Last week I teased some of you on facebook with a picture of a Tomato Pie – since the summer is not yet over I would like to share the story behind that delicious looking picture. Let me tell you now, it tastes every bit as good as it looks!! The recipe comes from Florence, a friend from North Carolina, who first cooked it for me last year. When Florence came back to St Chinian this year and asked me for dinner, I persuaded her to make tomato pie again.
The following week I got together again with Florence for a cooking lesson in how to prepare this delicious dish from the South. I’d prepared a basic shortcrust pastry, to which I added a couple of tablespoons of freshly grated parmesan cheese. Rolled out thinly, lined a flan tin and pre-cooked it. This is not absolutely necessary: if you don’t have the time you don’t have to pre-bake your pie shell (or even make your own pastry), but I prefer it to have that little extra crunch. Here are the remaining ingredients (almost all of them anyhow):
A tablespoon of Dijon mustard is spread in the bottom of the pie shell, which is then filled with thickly sliced tomatoes. Thickly means about 2cm thick, and you use your thumbs to remove the seeds and watery stuff from the tomatoes. If there are gaps, cut a slice into pieces and fit them in where necessary. Sprinkle some chopped shallots over the tomatoes, a little salt and pepper, then sprinkle over some fresh basil, torn or chopped.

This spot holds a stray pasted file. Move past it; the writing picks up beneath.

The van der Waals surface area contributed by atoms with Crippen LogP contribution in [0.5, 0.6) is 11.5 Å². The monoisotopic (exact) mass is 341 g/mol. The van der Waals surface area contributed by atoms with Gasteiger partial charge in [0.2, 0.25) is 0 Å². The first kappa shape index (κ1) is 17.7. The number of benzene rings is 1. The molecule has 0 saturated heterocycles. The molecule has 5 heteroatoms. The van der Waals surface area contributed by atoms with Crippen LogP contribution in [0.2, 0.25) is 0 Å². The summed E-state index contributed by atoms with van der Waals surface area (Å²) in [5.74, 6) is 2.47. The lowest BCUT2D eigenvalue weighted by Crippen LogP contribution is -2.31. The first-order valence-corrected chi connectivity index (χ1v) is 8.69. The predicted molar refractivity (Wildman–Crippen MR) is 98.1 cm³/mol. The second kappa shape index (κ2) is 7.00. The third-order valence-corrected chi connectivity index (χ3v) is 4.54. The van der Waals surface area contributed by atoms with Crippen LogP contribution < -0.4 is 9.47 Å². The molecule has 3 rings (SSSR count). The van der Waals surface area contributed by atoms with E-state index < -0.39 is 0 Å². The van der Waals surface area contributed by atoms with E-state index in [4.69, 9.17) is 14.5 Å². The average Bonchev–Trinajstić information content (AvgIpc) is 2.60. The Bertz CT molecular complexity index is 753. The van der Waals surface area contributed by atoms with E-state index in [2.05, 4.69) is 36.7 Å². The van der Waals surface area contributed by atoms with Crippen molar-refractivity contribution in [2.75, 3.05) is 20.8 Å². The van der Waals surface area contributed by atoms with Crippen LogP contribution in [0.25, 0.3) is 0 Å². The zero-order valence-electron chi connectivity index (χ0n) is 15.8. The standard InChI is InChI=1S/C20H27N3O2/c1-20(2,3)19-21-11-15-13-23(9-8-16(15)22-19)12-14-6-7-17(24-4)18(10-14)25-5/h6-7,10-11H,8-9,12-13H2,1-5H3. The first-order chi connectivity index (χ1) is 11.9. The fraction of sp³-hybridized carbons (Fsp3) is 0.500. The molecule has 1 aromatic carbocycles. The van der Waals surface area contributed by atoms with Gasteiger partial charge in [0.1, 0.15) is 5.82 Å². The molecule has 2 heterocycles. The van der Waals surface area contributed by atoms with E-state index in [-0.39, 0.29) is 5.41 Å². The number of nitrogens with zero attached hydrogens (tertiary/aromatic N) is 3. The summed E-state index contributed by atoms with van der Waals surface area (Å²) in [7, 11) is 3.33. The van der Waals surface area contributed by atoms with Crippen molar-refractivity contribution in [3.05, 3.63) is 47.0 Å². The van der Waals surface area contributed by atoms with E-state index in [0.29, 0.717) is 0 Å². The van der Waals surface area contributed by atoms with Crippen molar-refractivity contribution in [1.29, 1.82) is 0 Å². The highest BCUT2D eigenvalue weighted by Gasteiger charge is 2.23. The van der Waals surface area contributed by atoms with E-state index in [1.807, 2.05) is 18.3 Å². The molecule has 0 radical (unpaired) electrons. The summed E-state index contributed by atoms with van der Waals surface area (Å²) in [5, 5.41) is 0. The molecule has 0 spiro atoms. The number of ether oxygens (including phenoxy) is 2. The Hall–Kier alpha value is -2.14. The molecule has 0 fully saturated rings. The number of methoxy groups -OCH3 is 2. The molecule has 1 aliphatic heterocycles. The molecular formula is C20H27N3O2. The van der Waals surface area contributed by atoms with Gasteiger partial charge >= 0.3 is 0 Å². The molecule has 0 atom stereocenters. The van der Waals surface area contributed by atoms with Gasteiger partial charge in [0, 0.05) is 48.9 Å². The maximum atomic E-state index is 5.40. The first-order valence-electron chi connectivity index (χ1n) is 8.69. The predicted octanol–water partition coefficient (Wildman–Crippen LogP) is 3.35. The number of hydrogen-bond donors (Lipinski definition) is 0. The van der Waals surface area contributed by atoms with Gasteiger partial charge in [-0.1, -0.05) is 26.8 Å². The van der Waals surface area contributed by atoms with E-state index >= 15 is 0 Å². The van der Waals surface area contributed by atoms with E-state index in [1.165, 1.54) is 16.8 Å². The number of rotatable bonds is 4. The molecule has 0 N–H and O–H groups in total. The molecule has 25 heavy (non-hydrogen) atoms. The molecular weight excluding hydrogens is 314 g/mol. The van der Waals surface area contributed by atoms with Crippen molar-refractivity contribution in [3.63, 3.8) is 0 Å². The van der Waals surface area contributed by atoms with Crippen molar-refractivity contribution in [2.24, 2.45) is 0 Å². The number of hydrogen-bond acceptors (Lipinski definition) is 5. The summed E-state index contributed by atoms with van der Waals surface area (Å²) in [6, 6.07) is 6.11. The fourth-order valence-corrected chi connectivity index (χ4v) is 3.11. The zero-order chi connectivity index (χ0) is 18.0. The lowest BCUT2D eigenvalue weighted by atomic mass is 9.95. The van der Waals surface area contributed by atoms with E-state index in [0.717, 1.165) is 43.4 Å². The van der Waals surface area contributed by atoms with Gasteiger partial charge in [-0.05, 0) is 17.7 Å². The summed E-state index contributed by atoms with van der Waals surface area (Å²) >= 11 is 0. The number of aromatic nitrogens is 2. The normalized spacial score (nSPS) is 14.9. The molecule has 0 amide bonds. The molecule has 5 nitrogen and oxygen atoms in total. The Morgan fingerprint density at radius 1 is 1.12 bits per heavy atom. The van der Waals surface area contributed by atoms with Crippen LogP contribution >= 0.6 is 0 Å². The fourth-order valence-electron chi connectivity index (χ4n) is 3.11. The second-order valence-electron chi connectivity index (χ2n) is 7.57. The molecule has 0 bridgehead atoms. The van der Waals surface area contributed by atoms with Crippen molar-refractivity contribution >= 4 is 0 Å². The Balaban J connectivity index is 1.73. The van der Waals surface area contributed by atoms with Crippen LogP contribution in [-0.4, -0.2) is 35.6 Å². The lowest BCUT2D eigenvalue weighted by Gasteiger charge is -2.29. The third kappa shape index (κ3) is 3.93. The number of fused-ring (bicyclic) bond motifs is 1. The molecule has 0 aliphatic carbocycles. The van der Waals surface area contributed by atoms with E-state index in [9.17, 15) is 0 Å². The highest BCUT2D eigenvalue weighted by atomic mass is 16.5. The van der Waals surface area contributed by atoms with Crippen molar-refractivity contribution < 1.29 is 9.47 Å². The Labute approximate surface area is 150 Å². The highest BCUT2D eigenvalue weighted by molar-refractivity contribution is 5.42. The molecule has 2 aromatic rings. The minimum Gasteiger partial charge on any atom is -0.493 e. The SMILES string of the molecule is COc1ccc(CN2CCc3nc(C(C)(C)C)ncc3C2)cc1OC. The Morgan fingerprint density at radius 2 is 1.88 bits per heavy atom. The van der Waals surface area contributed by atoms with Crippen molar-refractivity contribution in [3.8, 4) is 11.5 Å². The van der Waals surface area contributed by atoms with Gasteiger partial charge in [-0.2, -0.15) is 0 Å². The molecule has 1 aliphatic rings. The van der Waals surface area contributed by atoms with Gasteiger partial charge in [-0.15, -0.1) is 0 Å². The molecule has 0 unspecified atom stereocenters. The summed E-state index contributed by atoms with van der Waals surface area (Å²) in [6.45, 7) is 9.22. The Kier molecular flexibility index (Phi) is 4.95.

Spread grated cheese evenly over the whole thing; I used Comte, but you can use Cheddar, Gruyère or Cantal or a mixture.
Now comes the final step – mix some home-made mayonnaise (or use good store-bought) with some grated parmesan and spread evenly over the grated cheese. A little tricky, but if you drop blobs of the mix onto the cheese and use a rubber spatula to spread it, you’ll achieve a good result.
Bake in a pre-heated oven at 190 celsius for 20 minutes and you’ll end up with a golden looking tart with a slightly puffed top, and a delicious smell in your kitchen.
Leave it to stand for as long as you can resist it (about 20 minutes?) and serve warm. What did we have with it? I don’t think anything, except for some very nice wine, but I imagine that a green salad would go extremely well with it. The key to success for this dish is to use only the sweetest, ripe tomatoes at their peak. Search for them – it’s worth it. If necessary bribe a gardening neighbour to give you some of his crop. Don’t bother making it in the winter or with supermarket tomatoes, you’ll only be wondering what the fuss is all about! And the other thing to watch for is not to over cook the pie. The idea is for the tomatoes to be warmed through, but not cooked, so they retain their fresh taste. Enjoy!